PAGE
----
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Sunday, May 31, 2009

'My Mother's Mother'

When ever I am feeling that life is too hard I think of this story! It was written by my Grandmother about her grandmother. It puts life in perspective for me. I am thankful for those who have come before me.



This is a tribute to my grandmother and to all pioneer women.
They are seldom remembered except by those of us who love them.
Amie Johnson 1975

My Mother’s Mother

They came to Wisconsin in 1877.
My mother’s mother and her strong sailor husband-
Came to find a new home and good new land
From a valley in Norway where their fathers worked land
Poor land that belonged to rich land owners.
So they could be free.
Here in Wisconsin they would be free
To go to sea no more, to wait no more.
How could they know?
She was only eighteen—plucked from her home,
A delicate mountain flower, slim and strong as a willow
Sensitive face and laughing eyes.
“I can see her now,” Grandpa used to say,
“Waiting on the cliff above the sea, watching for my ship to come in;
Prettiest thing you ever saw,
Her long skirt swirling in the sea wind
Silver blonde hair pinned back from the face, hanging long and free.
How quick and sure her feet, as she came running to meet me
Blue eyes laughing.”
“I have tickets to go to America.” Brown eye serious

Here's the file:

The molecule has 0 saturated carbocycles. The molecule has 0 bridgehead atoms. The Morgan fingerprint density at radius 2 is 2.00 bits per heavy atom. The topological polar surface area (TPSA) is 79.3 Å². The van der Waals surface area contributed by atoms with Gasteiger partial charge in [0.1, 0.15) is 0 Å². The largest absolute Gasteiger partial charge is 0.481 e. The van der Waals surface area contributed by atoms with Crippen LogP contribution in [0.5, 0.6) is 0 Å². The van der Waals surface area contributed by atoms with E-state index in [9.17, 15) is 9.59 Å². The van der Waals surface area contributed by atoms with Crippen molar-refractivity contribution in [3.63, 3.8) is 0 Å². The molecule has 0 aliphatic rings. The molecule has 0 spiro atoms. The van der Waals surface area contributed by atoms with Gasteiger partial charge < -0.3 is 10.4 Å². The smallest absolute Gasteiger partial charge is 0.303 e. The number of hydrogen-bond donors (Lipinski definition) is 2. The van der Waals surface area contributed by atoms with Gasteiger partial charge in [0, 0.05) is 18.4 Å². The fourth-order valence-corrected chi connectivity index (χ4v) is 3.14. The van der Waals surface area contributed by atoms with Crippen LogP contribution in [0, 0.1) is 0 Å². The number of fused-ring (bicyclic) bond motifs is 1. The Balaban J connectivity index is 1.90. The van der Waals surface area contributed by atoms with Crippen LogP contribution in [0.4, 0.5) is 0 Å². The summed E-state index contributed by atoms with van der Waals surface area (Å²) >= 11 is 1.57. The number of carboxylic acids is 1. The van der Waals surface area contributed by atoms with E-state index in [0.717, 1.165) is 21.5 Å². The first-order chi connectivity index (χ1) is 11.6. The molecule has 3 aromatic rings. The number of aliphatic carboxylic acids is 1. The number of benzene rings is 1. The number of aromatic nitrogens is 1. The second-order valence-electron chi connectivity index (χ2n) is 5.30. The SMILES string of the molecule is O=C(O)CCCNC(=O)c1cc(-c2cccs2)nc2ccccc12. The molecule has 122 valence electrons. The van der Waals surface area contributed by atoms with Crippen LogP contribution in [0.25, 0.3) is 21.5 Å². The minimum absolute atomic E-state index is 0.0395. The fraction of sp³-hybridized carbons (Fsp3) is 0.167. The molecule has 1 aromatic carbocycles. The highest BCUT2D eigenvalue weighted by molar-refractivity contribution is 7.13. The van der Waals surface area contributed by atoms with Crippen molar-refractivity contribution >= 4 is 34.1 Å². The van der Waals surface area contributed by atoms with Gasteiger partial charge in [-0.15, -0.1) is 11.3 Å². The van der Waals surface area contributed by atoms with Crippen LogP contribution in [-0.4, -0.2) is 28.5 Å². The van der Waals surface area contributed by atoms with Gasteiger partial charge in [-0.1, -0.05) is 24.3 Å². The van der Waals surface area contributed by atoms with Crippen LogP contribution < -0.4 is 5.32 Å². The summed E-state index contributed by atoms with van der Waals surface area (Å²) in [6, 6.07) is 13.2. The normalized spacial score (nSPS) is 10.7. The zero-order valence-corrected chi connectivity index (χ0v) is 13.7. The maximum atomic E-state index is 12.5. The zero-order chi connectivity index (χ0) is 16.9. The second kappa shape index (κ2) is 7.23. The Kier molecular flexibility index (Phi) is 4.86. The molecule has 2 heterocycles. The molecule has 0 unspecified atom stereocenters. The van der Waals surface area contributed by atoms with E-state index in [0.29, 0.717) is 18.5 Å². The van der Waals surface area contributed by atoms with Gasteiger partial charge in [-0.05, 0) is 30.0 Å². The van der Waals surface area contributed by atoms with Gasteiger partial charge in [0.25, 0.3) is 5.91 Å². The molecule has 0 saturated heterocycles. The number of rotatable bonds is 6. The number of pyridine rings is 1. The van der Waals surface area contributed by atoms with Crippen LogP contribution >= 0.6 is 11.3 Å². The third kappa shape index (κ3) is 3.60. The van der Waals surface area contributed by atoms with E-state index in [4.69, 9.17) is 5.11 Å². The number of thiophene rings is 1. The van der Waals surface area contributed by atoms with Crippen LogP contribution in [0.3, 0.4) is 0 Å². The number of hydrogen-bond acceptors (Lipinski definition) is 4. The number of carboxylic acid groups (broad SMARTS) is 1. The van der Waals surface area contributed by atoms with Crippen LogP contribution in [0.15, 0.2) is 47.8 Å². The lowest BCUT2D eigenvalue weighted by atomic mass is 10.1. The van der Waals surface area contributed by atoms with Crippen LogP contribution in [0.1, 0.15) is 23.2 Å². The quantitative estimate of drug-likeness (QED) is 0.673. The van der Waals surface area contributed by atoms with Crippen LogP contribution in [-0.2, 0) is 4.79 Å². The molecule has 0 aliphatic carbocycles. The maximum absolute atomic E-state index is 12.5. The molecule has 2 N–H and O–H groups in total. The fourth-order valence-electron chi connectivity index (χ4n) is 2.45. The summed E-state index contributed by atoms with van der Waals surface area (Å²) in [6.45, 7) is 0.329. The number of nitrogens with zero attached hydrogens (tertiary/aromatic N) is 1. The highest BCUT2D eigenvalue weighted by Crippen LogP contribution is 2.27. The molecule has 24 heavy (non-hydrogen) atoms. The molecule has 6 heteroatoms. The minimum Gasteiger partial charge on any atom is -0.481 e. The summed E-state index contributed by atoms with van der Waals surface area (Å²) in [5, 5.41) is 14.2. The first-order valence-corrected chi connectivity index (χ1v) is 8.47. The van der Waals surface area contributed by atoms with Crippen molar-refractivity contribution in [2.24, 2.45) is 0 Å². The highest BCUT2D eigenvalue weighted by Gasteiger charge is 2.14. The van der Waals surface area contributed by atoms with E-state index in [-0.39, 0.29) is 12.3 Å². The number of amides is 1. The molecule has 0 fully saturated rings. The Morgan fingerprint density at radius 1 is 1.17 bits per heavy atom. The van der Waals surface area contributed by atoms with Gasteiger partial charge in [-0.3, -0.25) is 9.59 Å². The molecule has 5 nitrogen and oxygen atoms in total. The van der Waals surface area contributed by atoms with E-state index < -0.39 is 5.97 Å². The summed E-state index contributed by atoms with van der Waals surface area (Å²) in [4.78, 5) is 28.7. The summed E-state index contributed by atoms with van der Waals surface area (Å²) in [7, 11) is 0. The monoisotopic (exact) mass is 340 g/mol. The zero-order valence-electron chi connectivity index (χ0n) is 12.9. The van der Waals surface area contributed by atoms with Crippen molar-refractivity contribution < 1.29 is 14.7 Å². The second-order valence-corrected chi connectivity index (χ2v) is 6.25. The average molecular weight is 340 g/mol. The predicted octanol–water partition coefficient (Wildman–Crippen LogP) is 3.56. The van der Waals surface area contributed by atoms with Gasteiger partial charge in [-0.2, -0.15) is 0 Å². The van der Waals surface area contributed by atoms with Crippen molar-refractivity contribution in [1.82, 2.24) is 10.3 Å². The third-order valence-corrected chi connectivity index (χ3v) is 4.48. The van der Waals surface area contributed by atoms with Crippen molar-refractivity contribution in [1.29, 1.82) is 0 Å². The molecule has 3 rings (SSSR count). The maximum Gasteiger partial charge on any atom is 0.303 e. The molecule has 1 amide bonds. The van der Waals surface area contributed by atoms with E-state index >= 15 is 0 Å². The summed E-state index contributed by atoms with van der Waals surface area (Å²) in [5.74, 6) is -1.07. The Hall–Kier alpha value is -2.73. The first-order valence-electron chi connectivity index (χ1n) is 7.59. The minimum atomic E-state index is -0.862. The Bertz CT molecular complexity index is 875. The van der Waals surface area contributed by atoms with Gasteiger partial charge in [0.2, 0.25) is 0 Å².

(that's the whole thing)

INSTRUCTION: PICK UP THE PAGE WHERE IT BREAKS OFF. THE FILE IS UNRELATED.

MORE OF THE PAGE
Watching her. “Good new land in Wisconsin”
“When?”
“In two months—in July.”
“But our baby! He is only six months old!”
“We can’t wait longer the land may be gone. Friends will meet
Us in Manitowoc. Our baby is strong—it will be his land too.
He will grow up an American!”
The seagulls screamed goodbye.
The weeks on the boat, the memory of it:
Crowded humanity, the sounds of strange languages
And crying children. Stench, sickness, squalor.
But hope was there. Soon, America. Wisconsin.
Blue skies shining!
On the swaying train from New York
In the darkness and quiet the husband asked, “How is Baby?
He is so quiet.” Two heads together looking down at him.
Dark hair next to silver-blonde. So young.
She whispered a sob, “He is dead.”
Blue eyes shimmering through tears!
No sound but the clicked-clack and the steam of the train.
Wrapped in her shawl she held her son
Close to her heart.
The conductor came, “How good your baby is.” A kind voice in English
But the young mother understood.
She tried to smile, rocking her baby gently.
The train clattered on.
She gave him up at last—to friends and a small pine box.
He was buried in Manitowoc on American soil.
With nights of tears and heartache.
What price freedom?
“Oh, she was strong, that girl.” Grandpa said, remembering,
“She worked like a man in the tobacco fields near Stoughton.
They were the ones, you see, who gave the tickets free
If we would work for a year.”
Then the happy day came—a homestead at last!
A stage coach going north, then a trail through the woods,
He carrying the trunk on one shoulder leading the horse
She with her bag of homespun tapestry filled with clothes and linens,
Sometimes riding, sometimes walking
Holding on to her black cast-iron kettle.
Forget the thistles, briars and mosquitoes
The bluebirds were singing!
After days on the trail they reached it at last:
Their own new land! Hands together they stood on the spot
Where their log home would be built.